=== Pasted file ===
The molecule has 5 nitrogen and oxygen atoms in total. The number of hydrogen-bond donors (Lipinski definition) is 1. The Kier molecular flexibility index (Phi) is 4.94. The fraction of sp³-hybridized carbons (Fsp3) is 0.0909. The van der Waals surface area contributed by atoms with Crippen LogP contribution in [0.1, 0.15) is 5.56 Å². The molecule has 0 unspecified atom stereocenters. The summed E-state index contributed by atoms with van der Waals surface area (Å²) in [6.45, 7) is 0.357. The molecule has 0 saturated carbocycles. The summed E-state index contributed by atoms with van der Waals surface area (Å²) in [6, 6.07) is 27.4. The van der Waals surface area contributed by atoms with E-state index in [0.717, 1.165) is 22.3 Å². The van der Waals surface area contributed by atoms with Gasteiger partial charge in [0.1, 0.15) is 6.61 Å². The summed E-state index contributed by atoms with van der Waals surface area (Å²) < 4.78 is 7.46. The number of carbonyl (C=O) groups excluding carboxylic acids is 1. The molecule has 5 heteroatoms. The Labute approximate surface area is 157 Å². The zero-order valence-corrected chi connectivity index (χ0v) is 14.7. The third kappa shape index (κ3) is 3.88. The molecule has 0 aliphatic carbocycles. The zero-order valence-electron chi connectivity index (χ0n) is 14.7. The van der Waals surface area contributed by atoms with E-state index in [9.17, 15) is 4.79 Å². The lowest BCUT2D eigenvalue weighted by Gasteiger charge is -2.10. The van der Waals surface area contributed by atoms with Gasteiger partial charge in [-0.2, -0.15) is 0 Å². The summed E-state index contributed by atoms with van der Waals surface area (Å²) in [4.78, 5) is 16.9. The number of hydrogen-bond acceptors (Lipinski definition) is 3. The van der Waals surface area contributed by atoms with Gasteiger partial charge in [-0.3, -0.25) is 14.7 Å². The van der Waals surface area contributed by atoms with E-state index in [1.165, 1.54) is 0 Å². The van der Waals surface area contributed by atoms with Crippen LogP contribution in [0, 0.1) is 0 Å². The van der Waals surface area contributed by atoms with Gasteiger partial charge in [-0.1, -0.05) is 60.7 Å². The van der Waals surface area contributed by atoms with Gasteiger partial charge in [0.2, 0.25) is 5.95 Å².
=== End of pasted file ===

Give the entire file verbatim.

The molecule has 5 nitrogen and oxygen atoms in total. The number of hydrogen-bond donors (Lipinski definition) is 1. The Kier molecular flexibility index (Phi) is 4.94. The fraction of sp³-hybridized carbons (Fsp3) is 0.0909. The van der Waals surface area contributed by atoms with Crippen LogP contribution in [0.1, 0.15) is 5.56 Å². The molecule has 0 unspecified atom stereocenters. The summed E-state index contributed by atoms with van der Waals surface area (Å²) in [6.45, 7) is 0.357. The molecule has 0 saturated carbocycles. The summed E-state index contributed by atoms with van der Waals surface area (Å²) in [6, 6.07) is 27.4. The van der Waals surface area contributed by atoms with E-state index in [0.717, 1.165) is 22.3 Å². The van der Waals surface area contributed by atoms with Gasteiger partial charge in [0.1, 0.15) is 6.61 Å². The summed E-state index contributed by atoms with van der Waals surface area (Å²) < 4.78 is 7.46. The number of carbonyl (C=O) groups excluding carboxylic acids is 1. The molecule has 5 heteroatoms. The Labute approximate surface area is 157 Å². The zero-order valence-corrected chi connectivity index (χ0v) is 14.7. The third kappa shape index (κ3) is 3.88. The molecule has 0 aliphatic carbocycles. The zero-order valence-electron chi connectivity index (χ0n) is 14.7. The van der Waals surface area contributed by atoms with E-state index in [9.17, 15) is 4.79 Å². The lowest BCUT2D eigenvalue weighted by Gasteiger charge is -2.10. The van der Waals surface area contributed by atoms with Gasteiger partial charge in [-0.2, -0.15) is 0 Å². The summed E-state index contributed by atoms with van der Waals surface area (Å²) in [4.78, 5) is 16.9. The number of hydrogen-bond acceptors (Lipinski definition) is 3. The van der Waals surface area contributed by atoms with Gasteiger partial charge in [-0.3, -0.25) is 14.7 Å². The van der Waals surface area contributed by atoms with E-state index in [1.165, 1.54) is 0 Å². The van der Waals surface area contributed by atoms with Crippen LogP contribution in [0, 0.1) is 0 Å². The van der Waals surface area contributed by atoms with Gasteiger partial charge in [-0.1, -0.05) is 60.7 Å². The van der Waals surface area contributed by atoms with Gasteiger partial charge in [0.2, 0.25) is 5.95 Å².